In response to my previous post, I was asked as to what kind of consequences could be meted out for publishers that don’t respond to librarian demands or wishes regarding eBooks. While I don’t believe that stopping book purchases is a viable option, there are other ways to express our discontent.
One possible action is to decline their money and materials for author promotion, book publicity, and award and event sponsorship. The first two items address something vital to the reading and sale of books and that is material visibility. There’s no good reason to promote an author or a book when the publisher treats libraries with contempt when it comes to the eBook version of their work. Return or refuse their promotional goods along with a note about the bad deal libraries are getting when it comes to eBook content.
The second set of items are generally on the state and national level. Companies that won’t allow library eBook lending or provide for onerous restrictions should not be permitted to sponsor library or librarian events and awards. If they aren’t working with libraries to provide the next generation of eContent, then we shouldn’t take their money so they can smear it all over event or award publicity and public relation materials. As they are not acting with our interests in mind or towards viable compromises, then they should be denied involvement in our gatherings and professional recognition.
In the same vein, another possible action would be to refuse them as a vendor or exhibitor at a conference. Given the public relations power of being able to present and sell to attendees (upwards of over twenty thousand librarians at ALA Annual), I feel this is a potent consequence. Let Simon & Schuster and MacMillan (aka the two publishers that do not allow for library eBook lending) sit out in the cold while the other Big Four publishers get the conference attendees to themselves. Deny them the conference visibility, the chance to hand out advanced reading copies or other promotional materials, a booth to showcase their current and future releases, and a place for their reps to meet with their clients. Why should those publishers be allowed to sell their wares when part of their business approach marks libraries as eBook content villains? It’s not in our best interests (now or in the future) to allow for such philosophies to remain unchallenged and consequence free.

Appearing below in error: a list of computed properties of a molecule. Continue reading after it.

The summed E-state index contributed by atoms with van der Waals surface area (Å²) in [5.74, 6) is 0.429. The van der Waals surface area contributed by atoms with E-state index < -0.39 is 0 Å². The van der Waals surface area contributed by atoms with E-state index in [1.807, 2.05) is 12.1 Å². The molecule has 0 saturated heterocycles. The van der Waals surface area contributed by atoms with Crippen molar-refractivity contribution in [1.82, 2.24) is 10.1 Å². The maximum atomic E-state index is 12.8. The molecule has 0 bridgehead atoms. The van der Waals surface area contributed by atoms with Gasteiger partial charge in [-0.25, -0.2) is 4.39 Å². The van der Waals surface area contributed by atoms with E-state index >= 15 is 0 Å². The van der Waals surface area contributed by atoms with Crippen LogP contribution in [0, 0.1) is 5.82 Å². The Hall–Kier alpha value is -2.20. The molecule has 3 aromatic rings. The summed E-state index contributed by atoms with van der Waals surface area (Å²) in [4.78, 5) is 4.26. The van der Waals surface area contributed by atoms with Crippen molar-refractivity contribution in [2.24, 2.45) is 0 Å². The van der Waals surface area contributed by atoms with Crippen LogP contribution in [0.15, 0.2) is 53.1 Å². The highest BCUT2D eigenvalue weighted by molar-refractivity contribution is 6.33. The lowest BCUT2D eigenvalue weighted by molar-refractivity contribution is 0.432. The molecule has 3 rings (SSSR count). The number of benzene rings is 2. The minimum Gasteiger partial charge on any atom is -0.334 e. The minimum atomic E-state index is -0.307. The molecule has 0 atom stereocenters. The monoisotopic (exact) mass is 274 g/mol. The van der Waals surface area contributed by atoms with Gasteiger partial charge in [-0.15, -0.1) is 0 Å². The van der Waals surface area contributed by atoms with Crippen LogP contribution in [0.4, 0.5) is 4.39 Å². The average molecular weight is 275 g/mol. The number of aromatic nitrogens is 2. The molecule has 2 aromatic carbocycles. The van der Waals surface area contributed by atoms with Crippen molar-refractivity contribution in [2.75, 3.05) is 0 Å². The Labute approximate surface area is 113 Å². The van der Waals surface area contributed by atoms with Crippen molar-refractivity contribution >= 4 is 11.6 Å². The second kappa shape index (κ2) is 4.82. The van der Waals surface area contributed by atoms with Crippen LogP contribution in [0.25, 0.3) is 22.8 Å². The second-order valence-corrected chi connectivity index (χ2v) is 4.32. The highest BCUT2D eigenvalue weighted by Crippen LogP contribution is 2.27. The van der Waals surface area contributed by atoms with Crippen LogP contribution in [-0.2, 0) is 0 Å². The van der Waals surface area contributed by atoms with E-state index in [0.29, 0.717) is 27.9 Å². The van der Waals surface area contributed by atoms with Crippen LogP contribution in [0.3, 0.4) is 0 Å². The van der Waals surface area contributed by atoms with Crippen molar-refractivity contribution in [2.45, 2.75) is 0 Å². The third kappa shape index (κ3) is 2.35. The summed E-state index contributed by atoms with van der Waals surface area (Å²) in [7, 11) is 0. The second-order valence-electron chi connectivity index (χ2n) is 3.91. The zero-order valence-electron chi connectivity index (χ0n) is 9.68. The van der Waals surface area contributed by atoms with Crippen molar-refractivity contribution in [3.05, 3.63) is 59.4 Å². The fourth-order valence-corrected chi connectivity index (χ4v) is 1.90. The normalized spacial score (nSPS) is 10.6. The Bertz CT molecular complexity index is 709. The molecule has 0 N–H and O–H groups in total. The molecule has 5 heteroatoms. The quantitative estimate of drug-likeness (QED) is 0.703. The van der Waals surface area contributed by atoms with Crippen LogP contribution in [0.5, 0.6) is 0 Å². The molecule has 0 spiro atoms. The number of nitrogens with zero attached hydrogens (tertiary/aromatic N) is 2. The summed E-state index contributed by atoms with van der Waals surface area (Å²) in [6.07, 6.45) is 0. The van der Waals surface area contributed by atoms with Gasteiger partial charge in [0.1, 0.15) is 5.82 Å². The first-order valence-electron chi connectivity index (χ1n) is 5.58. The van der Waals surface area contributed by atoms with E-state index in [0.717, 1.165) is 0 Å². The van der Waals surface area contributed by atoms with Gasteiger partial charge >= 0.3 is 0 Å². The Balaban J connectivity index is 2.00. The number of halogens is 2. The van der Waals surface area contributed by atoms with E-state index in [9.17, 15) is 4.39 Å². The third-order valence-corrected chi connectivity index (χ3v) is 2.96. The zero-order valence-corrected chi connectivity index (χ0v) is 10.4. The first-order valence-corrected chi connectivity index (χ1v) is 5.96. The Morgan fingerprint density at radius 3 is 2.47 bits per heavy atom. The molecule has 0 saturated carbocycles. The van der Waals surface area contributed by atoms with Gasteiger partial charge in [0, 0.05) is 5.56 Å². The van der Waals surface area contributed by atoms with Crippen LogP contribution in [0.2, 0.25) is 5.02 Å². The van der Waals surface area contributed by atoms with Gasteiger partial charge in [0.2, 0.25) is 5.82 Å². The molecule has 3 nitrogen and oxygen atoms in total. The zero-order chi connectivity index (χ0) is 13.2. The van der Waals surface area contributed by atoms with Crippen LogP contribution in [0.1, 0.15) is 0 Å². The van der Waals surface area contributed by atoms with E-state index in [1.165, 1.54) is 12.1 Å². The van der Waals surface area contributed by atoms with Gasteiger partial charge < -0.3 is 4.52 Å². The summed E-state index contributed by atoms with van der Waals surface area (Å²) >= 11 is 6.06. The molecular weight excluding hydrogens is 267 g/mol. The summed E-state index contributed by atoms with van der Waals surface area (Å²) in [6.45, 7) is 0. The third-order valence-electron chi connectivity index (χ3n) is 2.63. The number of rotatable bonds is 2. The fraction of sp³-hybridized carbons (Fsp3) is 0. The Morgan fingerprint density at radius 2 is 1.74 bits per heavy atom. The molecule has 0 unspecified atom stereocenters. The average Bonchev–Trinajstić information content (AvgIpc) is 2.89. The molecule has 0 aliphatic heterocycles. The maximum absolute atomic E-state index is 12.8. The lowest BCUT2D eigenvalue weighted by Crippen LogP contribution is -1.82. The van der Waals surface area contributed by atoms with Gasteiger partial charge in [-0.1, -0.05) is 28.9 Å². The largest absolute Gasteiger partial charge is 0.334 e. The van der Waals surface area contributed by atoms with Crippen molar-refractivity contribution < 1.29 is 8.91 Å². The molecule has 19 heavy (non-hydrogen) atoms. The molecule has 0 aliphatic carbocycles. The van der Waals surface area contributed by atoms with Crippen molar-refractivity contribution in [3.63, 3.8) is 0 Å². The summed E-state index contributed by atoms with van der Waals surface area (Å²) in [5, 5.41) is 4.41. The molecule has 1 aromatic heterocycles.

Finally, I would suggest a consequence of discontinuing unpaid reviews of new books from uncooperative publishers and refusing advanced reading copies. I make the distinction of unpaid reviews because I believe that publishers take advantage of the uncompensated book review arena in order to promote their materials. As busy librarians rely on reviewers for future collection suggestions, this is a potent consequence that librarians can perform as it denies them the word of mouth marketing tool to sell their content. Why should librarians take their own time to review books that will not be licensed on an eBook platform or done so under conditions not conducive to our collection principles? It is truly unwise to continue this kind of pro bono support to these companies when they refuse to consider our needs and position.
I’ll be the first to admit that none of these consequences is perfect. But I feel a failure to mete out any kind of consequence would be far worse and leave libraries in an increasingly vulnerable position in regards to the future availability and access of eBook content. A consensus must come together or librarians will be subject to the whims of publishers when it comes to eBook content.
Now is the time to create and implement consequences.
 Some might think that this is unfair to the author and that we would be punishing them for the actions of their publisher. I would argue that the author is also in a position to pressure the publisher to come to better terms with libraries so that their works can flourish.
 I know that there is revenue lost in not allowing bigger companies to have vendor space at conferences. I believe this is a case of sticking with our principles over the chance to make a buck for the library organizations.